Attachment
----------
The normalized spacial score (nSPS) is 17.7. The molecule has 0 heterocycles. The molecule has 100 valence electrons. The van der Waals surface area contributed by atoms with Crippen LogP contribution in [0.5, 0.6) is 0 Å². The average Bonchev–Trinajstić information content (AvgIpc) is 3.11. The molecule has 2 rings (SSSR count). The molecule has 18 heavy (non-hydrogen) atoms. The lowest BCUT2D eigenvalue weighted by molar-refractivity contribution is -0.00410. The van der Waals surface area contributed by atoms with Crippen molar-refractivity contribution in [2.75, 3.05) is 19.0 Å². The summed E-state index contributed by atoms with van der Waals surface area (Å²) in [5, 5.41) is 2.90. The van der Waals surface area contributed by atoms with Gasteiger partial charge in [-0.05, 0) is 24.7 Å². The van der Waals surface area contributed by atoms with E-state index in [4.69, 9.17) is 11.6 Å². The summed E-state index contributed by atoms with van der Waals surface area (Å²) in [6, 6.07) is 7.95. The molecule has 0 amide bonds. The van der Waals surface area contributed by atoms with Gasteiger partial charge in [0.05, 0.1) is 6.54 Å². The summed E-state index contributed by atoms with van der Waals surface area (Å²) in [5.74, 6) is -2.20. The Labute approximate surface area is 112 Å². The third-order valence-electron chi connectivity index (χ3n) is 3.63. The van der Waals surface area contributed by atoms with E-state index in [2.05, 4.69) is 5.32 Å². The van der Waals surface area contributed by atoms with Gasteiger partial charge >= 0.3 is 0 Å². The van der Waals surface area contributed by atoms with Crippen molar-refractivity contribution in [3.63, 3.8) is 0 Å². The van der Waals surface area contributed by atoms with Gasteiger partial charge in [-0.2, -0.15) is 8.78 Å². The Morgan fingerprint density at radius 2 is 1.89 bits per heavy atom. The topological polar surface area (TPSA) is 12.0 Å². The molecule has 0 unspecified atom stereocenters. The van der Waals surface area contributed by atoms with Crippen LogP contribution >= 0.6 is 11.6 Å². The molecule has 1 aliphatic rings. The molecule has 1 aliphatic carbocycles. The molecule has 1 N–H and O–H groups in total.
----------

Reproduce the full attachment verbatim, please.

The normalized spacial score (nSPS) is 17.7. The molecule has 0 heterocycles. The molecule has 100 valence electrons. The van der Waals surface area contributed by atoms with Crippen LogP contribution in [0.5, 0.6) is 0 Å². The average Bonchev–Trinajstić information content (AvgIpc) is 3.11. The molecule has 2 rings (SSSR count). The molecule has 18 heavy (non-hydrogen) atoms. The lowest BCUT2D eigenvalue weighted by molar-refractivity contribution is -0.00410. The van der Waals surface area contributed by atoms with Crippen molar-refractivity contribution in [2.75, 3.05) is 19.0 Å². The summed E-state index contributed by atoms with van der Waals surface area (Å²) in [5, 5.41) is 2.90. The van der Waals surface area contributed by atoms with Gasteiger partial charge in [-0.05, 0) is 24.7 Å². The van der Waals surface area contributed by atoms with E-state index in [4.69, 9.17) is 11.6 Å². The summed E-state index contributed by atoms with van der Waals surface area (Å²) in [6, 6.07) is 7.95. The molecule has 0 amide bonds. The van der Waals surface area contributed by atoms with Gasteiger partial charge in [0.05, 0.1) is 6.54 Å². The summed E-state index contributed by atoms with van der Waals surface area (Å²) in [5.74, 6) is -2.20. The Labute approximate surface area is 112 Å². The third-order valence-electron chi connectivity index (χ3n) is 3.63. The van der Waals surface area contributed by atoms with E-state index in [2.05, 4.69) is 5.32 Å². The van der Waals surface area contributed by atoms with Gasteiger partial charge >= 0.3 is 0 Å². The van der Waals surface area contributed by atoms with Crippen molar-refractivity contribution in [3.63, 3.8) is 0 Å². The van der Waals surface area contributed by atoms with Gasteiger partial charge in [-0.2, -0.15) is 8.78 Å². The Morgan fingerprint density at radius 2 is 1.89 bits per heavy atom. The topological polar surface area (TPSA) is 12.0 Å². The molecule has 0 unspecified atom stereocenters. The van der Waals surface area contributed by atoms with Crippen LogP contribution >= 0.6 is 11.6 Å². The molecule has 1 aliphatic rings. The molecule has 1 aliphatic carbocycles. The molecule has 1 N–H and O–H groups in total.